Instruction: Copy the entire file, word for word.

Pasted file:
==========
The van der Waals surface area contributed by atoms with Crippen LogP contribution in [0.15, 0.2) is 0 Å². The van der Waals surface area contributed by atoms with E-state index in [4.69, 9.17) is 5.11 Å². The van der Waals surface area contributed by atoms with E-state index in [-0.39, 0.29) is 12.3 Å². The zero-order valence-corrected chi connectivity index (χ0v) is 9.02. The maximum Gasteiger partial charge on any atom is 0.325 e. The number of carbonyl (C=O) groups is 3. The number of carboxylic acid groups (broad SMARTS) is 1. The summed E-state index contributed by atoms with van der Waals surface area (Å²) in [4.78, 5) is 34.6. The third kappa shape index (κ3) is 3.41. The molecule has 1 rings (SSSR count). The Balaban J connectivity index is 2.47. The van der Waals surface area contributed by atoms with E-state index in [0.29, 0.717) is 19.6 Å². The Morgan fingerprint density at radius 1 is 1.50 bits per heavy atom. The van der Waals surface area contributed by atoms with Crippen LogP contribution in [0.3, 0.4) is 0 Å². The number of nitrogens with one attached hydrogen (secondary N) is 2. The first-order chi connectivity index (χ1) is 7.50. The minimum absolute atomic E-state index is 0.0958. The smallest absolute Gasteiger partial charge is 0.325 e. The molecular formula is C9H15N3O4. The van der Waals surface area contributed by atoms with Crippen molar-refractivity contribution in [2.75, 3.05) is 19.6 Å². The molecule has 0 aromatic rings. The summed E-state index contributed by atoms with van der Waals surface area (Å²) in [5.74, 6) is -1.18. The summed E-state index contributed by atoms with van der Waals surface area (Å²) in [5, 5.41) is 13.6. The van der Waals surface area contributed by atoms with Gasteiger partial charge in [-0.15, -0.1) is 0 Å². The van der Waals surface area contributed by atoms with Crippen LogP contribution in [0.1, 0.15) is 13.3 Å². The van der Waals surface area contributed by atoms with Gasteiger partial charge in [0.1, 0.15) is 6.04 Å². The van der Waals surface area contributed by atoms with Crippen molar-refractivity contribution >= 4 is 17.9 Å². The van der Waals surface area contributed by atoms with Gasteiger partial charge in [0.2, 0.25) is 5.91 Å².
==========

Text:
The van der Waals surface area contributed by atoms with Crippen LogP contribution in [0.15, 0.2) is 0 Å². The van der Waals surface area contributed by atoms with E-state index in [4.69, 9.17) is 5.11 Å². The van der Waals surface area contributed by atoms with E-state index in [-0.39, 0.29) is 12.3 Å². The zero-order valence-corrected chi connectivity index (χ0v) is 9.02. The maximum Gasteiger partial charge on any atom is 0.325 e. The number of carbonyl (C=O) groups is 3. The number of carboxylic acid groups (broad SMARTS) is 1. The summed E-state index contributed by atoms with van der Waals surface area (Å²) in [4.78, 5) is 34.6. The third kappa shape index (κ3) is 3.41. The molecule has 1 rings (SSSR count). The Balaban J connectivity index is 2.47. The van der Waals surface area contributed by atoms with E-state index in [0.29, 0.717) is 19.6 Å². The Morgan fingerprint density at radius 1 is 1.50 bits per heavy atom. The van der Waals surface area contributed by atoms with Crippen LogP contribution in [0.3, 0.4) is 0 Å². The number of nitrogens with one attached hydrogen (secondary N) is 2. The first-order chi connectivity index (χ1) is 7.50. The minimum absolute atomic E-state index is 0.0958. The smallest absolute Gasteiger partial charge is 0.325 e. The molecular formula is C9H15N3O4. The van der Waals surface area contributed by atoms with Crippen molar-refractivity contribution in [2.75, 3.05) is 19.6 Å². The molecule has 0 aromatic rings. The summed E-state index contributed by atoms with van der Waals surface area (Å²) in [5.74, 6) is -1.18. The summed E-state index contributed by atoms with van der Waals surface area (Å²) in [5, 5.41) is 13.6. The van der Waals surface area contributed by atoms with Gasteiger partial charge in [-0.15, -0.1) is 0 Å². The van der Waals surface area contributed by atoms with Crippen LogP contribution in [0.1, 0.15) is 13.3 Å². The van der Waals surface area contributed by atoms with Gasteiger partial charge in [0.1, 0.15) is 6.04 Å². The van der Waals surface area contributed by atoms with Crippen molar-refractivity contribution >= 4 is 17.9 Å². The van der Waals surface area contributed by atoms with Gasteiger partial charge in [0.2, 0.25) is 5.91 Å².